9/27/2006 9:31am, #1PhrostGuest
Coventry, England - University of Warwick Zhuan Shu Kuan
I've been training at the University of Warwick Zhuan Shu Kuan club since 1999, and in short, I find it to be a good stand-up style (padwork, regular free sparring), but it lacks grappling and has traditional trimmings (forms, linework, fixed spars etc) I could happily do without. I'd say that the big advantage the club has, at least over others at the university, is that its the only one which builds up to full-contact sparring, regular padwork, the main instructor has been teaching there since 1985 and he also has experience in door work, in the ring and (briefly) in a cage.
Class always start with a warm-up, which will vary. However, normally it will be a load of press-ups, sit-ups, leg-raisers etc followed by stretching (with particular focus on the legs). Occasionally, Glen Cudjoe (the main instructor, who takes the Sunday classes) has what he calls a 'turkey-burn' (so-called as they are often held in the first class back after Christmas) which is basically non-stop exercise for the first 30mins to an hour of the class. More generally, the focus on fitness tends to be good, possibly due to the army background of the other instructor, Rod Richardson.
After that, again it varies, but thinking back to when I started it was usually linework - punches/kicks/elbows/blocks in riding stance, forward stance, back stance etc. Depending on the day and the venue, this is sometimes exchanged for two-person drills to improve things like conditioning, flexibility etc - e.g., a conditioning drill would be something like one person kicks to the head, the other person takes it on their forearms, then switch. It can also be less painful, with the much more agreeable exercise of alternately kicking each others ribs. For flexibility, it would be something like one person moves in and crescents, the other moves back, then vice versa - this oftens gets a spinning crescent added to it.
If its near a grading, we'll also go through the syllabus during class, which would be forms (all from changquan, so I'm told), compulsories (mostly kicks from back stance, but varies depending on grade) and fixed spar (set two man offensive/defensive drills - e.g., one person steps forward with a punch/kick, other blocks. This again varies with grade, eventually becoming throws etc).
On Thursdays, we do a lot of padwork. Generally this will involve moving round a circle doing different things at certain points. E.g, punching combos, front/turning/side kicks, or when Rod (the other instructor, who takes Tuesdays and Thursdays) is feeling more spectacular, he might add some jumping/spinning kicks to the routine. There also used to be an exercise where the room is split into four corners, which feature punches only, kicks only, grappling (generally no submissions, though, so I guess thats more wrestling) and all combined (though unless the individual has some groundwork experience, they will generally stay standing up in a free spar. While the instructors are both familiar with the ground - Glen has a brown belt in judo - it isn't often taught in class). Having recently taken a few warm-ups myself, I've tried to institute more 'alive' padwork, where the person with the pads varies strikes by angling the pads, keeps moving round to simulate footwork and break rhythm, and occasionally smacks their partner in the head and sides to test their defence. This is an exercise Rod often uses in holiday sessions outside of term time, which is where I first came across it.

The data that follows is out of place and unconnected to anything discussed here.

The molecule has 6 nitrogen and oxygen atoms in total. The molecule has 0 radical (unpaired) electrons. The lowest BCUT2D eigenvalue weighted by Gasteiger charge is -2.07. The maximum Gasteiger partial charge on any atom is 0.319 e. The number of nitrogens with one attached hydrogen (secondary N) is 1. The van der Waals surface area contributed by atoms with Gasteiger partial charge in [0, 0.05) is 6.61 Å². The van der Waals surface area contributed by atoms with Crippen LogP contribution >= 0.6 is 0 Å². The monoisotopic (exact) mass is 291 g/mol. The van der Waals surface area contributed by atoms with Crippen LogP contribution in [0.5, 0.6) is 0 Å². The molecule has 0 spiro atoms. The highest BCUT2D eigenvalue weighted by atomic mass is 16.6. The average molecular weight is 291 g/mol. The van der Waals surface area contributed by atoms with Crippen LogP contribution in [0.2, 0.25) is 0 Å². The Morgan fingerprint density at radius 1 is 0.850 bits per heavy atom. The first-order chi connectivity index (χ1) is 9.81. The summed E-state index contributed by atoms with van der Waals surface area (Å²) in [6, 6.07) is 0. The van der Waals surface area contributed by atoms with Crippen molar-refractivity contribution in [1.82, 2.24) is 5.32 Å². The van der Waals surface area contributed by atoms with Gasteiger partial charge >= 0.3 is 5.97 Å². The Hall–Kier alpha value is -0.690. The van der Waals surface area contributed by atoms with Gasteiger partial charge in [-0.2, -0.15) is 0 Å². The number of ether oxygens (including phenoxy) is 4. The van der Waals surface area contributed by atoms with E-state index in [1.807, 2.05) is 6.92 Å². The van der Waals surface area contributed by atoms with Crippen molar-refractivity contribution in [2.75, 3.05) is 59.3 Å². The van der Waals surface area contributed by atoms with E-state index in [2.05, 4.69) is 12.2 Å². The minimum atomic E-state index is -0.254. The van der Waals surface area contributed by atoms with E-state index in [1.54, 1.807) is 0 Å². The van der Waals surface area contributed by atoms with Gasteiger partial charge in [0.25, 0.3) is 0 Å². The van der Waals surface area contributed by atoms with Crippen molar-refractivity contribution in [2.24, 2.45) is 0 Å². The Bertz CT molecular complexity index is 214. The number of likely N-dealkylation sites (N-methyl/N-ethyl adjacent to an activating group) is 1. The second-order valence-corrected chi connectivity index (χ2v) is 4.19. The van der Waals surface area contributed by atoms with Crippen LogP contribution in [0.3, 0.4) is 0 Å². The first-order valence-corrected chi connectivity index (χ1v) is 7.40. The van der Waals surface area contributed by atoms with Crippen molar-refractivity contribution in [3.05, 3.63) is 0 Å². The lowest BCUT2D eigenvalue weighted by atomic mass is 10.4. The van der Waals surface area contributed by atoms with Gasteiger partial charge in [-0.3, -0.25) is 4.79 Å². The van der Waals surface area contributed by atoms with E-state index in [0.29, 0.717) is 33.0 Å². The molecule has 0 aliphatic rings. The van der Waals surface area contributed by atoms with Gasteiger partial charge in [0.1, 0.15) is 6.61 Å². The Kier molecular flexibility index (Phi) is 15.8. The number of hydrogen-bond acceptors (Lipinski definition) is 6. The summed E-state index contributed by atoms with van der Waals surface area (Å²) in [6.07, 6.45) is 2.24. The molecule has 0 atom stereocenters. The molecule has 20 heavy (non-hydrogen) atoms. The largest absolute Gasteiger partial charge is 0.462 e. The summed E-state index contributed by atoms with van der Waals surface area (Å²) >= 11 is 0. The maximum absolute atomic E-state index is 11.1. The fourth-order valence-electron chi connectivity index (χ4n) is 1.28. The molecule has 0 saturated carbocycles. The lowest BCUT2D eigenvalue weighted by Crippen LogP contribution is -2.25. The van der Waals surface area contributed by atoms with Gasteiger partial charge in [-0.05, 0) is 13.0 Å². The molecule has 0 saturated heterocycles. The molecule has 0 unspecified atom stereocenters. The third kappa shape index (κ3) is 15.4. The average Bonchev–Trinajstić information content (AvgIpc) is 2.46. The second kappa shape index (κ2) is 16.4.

At the end of the class, there is usually a free spar, depending on the point in the year and the ratio of beginners to seniors. The colour belts line up on one side, and then the beginners choose one to spar – occasionally, the beginners will sit out after a few rounds, then the colour belts will spar each other. The contact varies depending on the level of the people sparring, working up to full contact for the more experienced (non-ZSK stylists often train with us, as its a university club, especially kickboxers).
Finally, in terms of competition, there isn't a great deal. However, Glen has fought under various rule sets (san shou, for example) - I've uploaded a few videos of his fights into my gallery on here. A couple of students also entered a campus muay thai tournament back in 2004 (although the set-up was a little strange); videos of that can be found on the University of Warwick ZSK website. So I wouldn't feel I was being honest if I said the club had a full-contact fight team, as its not a regular thing, but we do have full-contact fighters, and sparring in class builds up to full-contact (though generally only strikes). Also, it does state on the website (in the 'Fighters' section) that the club actively encourages people to compete in full-contact competition - Glen is more than happy to train people up for it, but perhaps because of the transient nature of university clubs, not many students who are willing to undergo the preparation.
Last edited by slideyfoot; 10/04/2006 5:51am at . Reason: expanded
4/18/2009 9:20pm, #2
Who wrote the review? Am I missing something? It has happened."Preparing mentally, the most important thing is, if you aren't doing it for the love of it, then don't do it." - Benny Urquidez
4/18/2009 9:22pm, #3
I'm not sure. It wasn't me.
Must be a database glitch.
4/19/2009 11:55am, #4